Overcome the Most Common Excuses Seniors Use to Avoid Discussing Assisted Living (and Other Elder Care Options)
It’s easy to try and avoid discussing uncomfortable topics. Most of us have a variety of tactics we would use to stave off topics we simply don’t want to be involved in.
Some people walk away, head off to their room, down to the basement or a workshop, out to the garage, or even to the yard to start raking leaves, even if it’s raining outside (anything to avoid talking about whatever it is). Other people try and change the subject … quickly.
Still others will hem and haw, beat around the bush, and avoid answering pointed questions. There are many excuses seniors build over time to avoid certain uncomfortable topics, including assisted living.
In reality, though, assisted living is an important subject to discuss with your spouse, yourself, an aging parent, a grandparent, a friend, or even a close neighbor.
If you plan to talk to somebody else about any type of elder care, especially assisted living, you need to be prepared for some of the excuses or roadblocks they might put up in an effort to move the conversation away from that issue.
First, they may say it costs too much.
Cost is certainly a consideration for many people, but when you start putting numbers together and looking at the details, you begin to realize that it is affordable. Elderly men and women, even if they own their house outright, may be paying almost as much in property taxes every month as they could paying for a quality assisted living community.
On top of that, meals are provided, regular medical attention is often offered, there’s entertainment, regular activities, maybe even a fitness center.
There’s so much value in assisted living that for somebody to immediately dismiss it because of the cost is somebody who may very well be missing out on a wonderful future.
They say it’s no different than other types of care.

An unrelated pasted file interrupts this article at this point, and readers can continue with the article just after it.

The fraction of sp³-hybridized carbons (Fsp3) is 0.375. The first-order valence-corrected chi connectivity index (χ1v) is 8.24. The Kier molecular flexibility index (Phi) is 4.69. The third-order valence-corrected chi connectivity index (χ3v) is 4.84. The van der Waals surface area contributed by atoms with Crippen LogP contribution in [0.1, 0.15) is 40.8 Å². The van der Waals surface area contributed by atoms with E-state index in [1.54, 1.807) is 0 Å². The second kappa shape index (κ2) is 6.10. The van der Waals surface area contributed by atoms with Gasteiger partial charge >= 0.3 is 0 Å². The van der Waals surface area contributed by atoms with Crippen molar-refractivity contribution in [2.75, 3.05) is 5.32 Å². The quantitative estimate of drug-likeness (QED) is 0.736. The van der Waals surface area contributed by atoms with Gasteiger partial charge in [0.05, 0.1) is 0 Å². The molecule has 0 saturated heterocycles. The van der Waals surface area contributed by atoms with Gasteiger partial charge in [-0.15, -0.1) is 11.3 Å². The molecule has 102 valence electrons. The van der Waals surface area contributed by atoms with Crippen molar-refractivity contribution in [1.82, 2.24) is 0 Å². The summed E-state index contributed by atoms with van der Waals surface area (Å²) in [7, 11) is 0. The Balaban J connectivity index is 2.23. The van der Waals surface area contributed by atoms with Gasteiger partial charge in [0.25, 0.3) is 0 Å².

This is one of the most common misconceptions people have. Assisted living is so different. While quality assisted living communities do offer some medical attention, maybe bring in doctors once or twice a week, a dentist, an optometrist, nurses, and others, even providing transportation to these specialists and other medical professionals throughout the week, the primary focus is about living life to the fullest.
Somebody who chooses assisted living is focused on quality of life, not just surviving it. After all, none of us ultimately survives.
Third, some seniors assume family want to get rid of them.
This couldn’t be further from the truth for most people. However, caring for an aging parent or spouse can be physically, mentally, and emotionally exhausting. It can completely drain the life out of someone.
When that person is getting worn out, they need to talk about other elder care options, of which assisted living is one of the best. It’s not because they want to get rid of the senior, but because they understand assisted living offers a wonderful quality of life for those who pursue it.
Lastly, many seniors assume they’re fine where they are.
If that were true, they wouldn’t be calling family or friends for help more often than not. If that were true, they would be able to live fine without any support.
But them requiring help to go grocery shopping, to prepare meals, to get out of bed in the morning, to check in on them regularly, and so forth is a clear sign they are not. They might be able to stay there, sure, but they would be missing out on an exceptional long-term care option.
If you or an aging loved-one is considering a move to Assisted Living in DC Ranch, AZ please contact the caring staff at MD Senior Living today. 480-267-9200
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